How to measure disability: survey usability versus usefulness

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How to measure disability: survey usability versus usefulness

The concept of disability is complex and its definition often changes depending on who you ask. A comprehensive view of disability should include functions and structure, limitatio ...

The concept of disability is complex and its definition often changes depending on who you ask. A comprehensive view of disability should include functions and structure, limitations in activities or restrictions in participation as well as characteristics of both the person and their environment. These factors already make it tricky to measure disability itself, and this task becomes even more problematic in countries where disability is stigmatised, and people with disabilities are excluded from the scope of conventional official surveys. If every country adopts its own unique approach to defining and measuring disability, and understands disability differently or adopts a broader approach to a subject – at an international scale, you are left with a bunch of numbers that do not compare.

Source: Table taken from Jennifer H. Madans’s presentation ‘Overview of Disability Measurement and the Washington Group Short Set’ (available online here). Reproduced by kind permission.
Data from https://unstats.un.org/unsd/demographic/sconcerns/disability/disab2.asp Note: Sources and methodologies are country specific; L-M = lower-middle

A year after the adoption of the Millennium Development Goals, the Seminar on Measurement of Disability identified severe gaps in measurement and comparison of data on disability cross-nationally. To address these, in July 2001 in New York, the UN Statistical Commission authorised the formation of a Washington Group (WG) on Disability Statistics. This group, which now includes members from 135 countries, several international organisations and disabled people organisations, has spent the last 16 years developing and testing simple and effective means of measuring and obtaining comparative data on disability across countries.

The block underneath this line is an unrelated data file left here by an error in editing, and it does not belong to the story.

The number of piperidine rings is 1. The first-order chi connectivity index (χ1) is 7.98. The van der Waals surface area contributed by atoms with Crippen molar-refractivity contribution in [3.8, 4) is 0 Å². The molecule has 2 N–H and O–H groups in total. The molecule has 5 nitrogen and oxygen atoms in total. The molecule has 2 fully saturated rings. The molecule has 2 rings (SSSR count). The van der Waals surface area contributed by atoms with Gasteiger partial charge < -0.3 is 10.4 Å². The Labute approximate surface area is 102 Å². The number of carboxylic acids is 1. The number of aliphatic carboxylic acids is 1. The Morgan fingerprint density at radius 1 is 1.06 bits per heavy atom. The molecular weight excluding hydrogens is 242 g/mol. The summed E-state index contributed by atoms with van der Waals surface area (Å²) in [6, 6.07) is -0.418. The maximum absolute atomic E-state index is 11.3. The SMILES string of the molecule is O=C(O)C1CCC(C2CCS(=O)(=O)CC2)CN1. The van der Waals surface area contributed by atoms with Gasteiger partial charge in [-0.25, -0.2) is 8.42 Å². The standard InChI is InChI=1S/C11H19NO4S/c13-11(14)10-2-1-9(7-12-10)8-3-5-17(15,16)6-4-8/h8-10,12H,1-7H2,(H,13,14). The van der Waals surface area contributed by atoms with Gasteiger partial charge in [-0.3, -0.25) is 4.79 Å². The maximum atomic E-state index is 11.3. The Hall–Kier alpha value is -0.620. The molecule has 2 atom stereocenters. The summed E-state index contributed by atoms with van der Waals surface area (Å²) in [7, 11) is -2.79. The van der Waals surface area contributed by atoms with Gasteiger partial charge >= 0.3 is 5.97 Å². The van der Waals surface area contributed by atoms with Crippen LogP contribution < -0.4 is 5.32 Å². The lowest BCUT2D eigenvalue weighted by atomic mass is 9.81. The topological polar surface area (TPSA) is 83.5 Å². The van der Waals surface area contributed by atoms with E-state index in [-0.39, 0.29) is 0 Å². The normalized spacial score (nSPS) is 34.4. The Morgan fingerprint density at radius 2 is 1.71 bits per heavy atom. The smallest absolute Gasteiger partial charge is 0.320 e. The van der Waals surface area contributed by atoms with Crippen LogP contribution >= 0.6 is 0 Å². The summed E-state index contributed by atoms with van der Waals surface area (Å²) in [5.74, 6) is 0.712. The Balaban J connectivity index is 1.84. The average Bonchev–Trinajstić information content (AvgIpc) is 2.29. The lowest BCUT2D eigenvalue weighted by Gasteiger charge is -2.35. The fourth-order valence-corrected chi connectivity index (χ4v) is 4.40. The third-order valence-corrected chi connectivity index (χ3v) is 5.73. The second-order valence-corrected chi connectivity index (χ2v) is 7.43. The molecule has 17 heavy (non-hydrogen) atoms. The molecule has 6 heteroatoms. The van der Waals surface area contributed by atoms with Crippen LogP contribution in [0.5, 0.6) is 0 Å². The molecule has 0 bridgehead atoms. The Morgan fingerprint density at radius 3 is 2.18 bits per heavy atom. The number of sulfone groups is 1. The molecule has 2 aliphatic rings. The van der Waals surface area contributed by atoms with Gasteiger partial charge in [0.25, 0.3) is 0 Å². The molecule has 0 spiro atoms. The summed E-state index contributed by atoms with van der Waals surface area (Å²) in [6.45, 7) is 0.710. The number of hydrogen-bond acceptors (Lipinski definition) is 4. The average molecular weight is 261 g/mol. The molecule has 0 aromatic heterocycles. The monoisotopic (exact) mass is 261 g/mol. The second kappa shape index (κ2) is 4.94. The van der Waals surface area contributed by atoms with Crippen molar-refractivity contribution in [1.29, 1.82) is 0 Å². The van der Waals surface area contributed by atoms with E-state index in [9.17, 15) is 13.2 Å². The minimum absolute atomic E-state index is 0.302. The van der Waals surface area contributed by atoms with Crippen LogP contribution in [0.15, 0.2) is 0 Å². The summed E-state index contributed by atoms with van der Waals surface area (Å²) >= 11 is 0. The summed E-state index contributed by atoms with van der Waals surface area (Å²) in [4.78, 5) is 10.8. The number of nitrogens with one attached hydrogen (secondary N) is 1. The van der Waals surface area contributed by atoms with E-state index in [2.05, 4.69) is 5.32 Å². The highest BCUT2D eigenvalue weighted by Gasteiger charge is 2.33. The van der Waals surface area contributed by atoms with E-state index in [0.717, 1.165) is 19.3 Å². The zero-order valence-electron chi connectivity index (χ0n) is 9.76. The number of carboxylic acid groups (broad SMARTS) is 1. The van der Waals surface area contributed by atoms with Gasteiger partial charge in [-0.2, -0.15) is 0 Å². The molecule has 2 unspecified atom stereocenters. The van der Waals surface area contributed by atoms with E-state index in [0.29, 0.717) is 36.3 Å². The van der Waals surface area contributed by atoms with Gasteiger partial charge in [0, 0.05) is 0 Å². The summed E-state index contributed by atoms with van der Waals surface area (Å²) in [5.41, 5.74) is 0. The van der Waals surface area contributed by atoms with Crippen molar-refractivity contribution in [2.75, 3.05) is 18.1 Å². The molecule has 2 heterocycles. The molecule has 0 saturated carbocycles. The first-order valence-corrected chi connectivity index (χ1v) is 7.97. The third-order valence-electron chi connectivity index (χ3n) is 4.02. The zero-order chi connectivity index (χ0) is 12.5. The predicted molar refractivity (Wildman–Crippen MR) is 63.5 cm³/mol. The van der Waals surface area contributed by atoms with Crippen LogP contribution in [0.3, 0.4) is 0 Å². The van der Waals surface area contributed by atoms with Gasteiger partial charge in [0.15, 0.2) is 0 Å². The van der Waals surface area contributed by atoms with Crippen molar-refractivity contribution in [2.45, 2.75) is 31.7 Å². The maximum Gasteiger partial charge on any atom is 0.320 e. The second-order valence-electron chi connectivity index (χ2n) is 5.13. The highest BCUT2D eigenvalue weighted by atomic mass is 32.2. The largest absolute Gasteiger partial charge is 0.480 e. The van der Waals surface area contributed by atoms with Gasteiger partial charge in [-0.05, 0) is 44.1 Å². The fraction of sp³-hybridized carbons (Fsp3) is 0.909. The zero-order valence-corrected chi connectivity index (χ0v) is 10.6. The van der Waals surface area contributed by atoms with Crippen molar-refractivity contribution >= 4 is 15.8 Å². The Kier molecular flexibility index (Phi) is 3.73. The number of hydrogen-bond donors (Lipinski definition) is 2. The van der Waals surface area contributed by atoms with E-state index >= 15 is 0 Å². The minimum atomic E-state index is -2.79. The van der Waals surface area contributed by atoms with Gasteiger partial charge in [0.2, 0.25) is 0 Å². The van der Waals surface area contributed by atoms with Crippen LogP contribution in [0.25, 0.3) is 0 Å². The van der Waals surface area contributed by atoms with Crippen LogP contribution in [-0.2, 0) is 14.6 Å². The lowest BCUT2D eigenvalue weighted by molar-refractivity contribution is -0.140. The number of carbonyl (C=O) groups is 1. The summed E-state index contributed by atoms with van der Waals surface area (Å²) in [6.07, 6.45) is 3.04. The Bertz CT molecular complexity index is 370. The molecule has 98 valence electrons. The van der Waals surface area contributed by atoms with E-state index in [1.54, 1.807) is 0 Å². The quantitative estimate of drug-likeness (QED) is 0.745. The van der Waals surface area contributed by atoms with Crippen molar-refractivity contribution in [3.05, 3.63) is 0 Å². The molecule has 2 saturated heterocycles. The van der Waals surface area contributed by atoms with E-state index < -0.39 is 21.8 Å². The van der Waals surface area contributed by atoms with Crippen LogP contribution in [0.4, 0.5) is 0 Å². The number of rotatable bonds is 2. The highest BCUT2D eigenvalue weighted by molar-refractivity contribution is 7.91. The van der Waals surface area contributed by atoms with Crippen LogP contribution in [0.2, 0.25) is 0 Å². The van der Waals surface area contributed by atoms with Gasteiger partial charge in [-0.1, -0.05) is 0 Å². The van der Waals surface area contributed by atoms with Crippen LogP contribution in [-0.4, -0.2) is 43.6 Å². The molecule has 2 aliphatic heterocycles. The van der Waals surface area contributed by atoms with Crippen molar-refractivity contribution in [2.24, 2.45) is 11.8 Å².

Their solutions are simple and nationally attainable – the Short Set of six Disability Questions to be incorporated into censuses and surveys which primarily collect data on other topics, and the Extended Question Set on Functioning that comprises 37 questions for a more comprehensive assessment of disability in a given population. These questions cover main functional domains such as vision, hearing, mobility, cognition, affect (anxiety and depression), pain, fatigue, communication and upper body functioning – domains which are driven by the World Health Organization International Classification of Functioning, Disability and Health classification. Twenty-two countries have to date incorporated WG questions in their surveys or censuses – in some cases creating a baseline, in others (such as Uganda), starting to monitor the same disability indicators over time.

It is clear that the WG is making significant progress in ensuring internationally comparable basic data on disability is reported and simple, short and easy questions are in place to be readily incorporated into national systems. It came as a surprise to many that a second survey was launched earlier this year, also focused on disability data.

“The motivation for the Model Disability Survey (MDS) project of the World Health Organization and the World Bank arose from the recognition, clearly enunciated in the 2012 joint World report on disability, that there is a worldwide need to collect comprehensive, comparable and relevant disability information that countries can use with confidence”. The MDS provides both a comprehensive (over 320 questions) and a brief survey (15 questions). The intention is to use the former as a general population survey with modules that aim to provide detailed and nuanced information on people with and without disabilities; the latter is a set of supplementary questions that can be added to any survey on any other topic.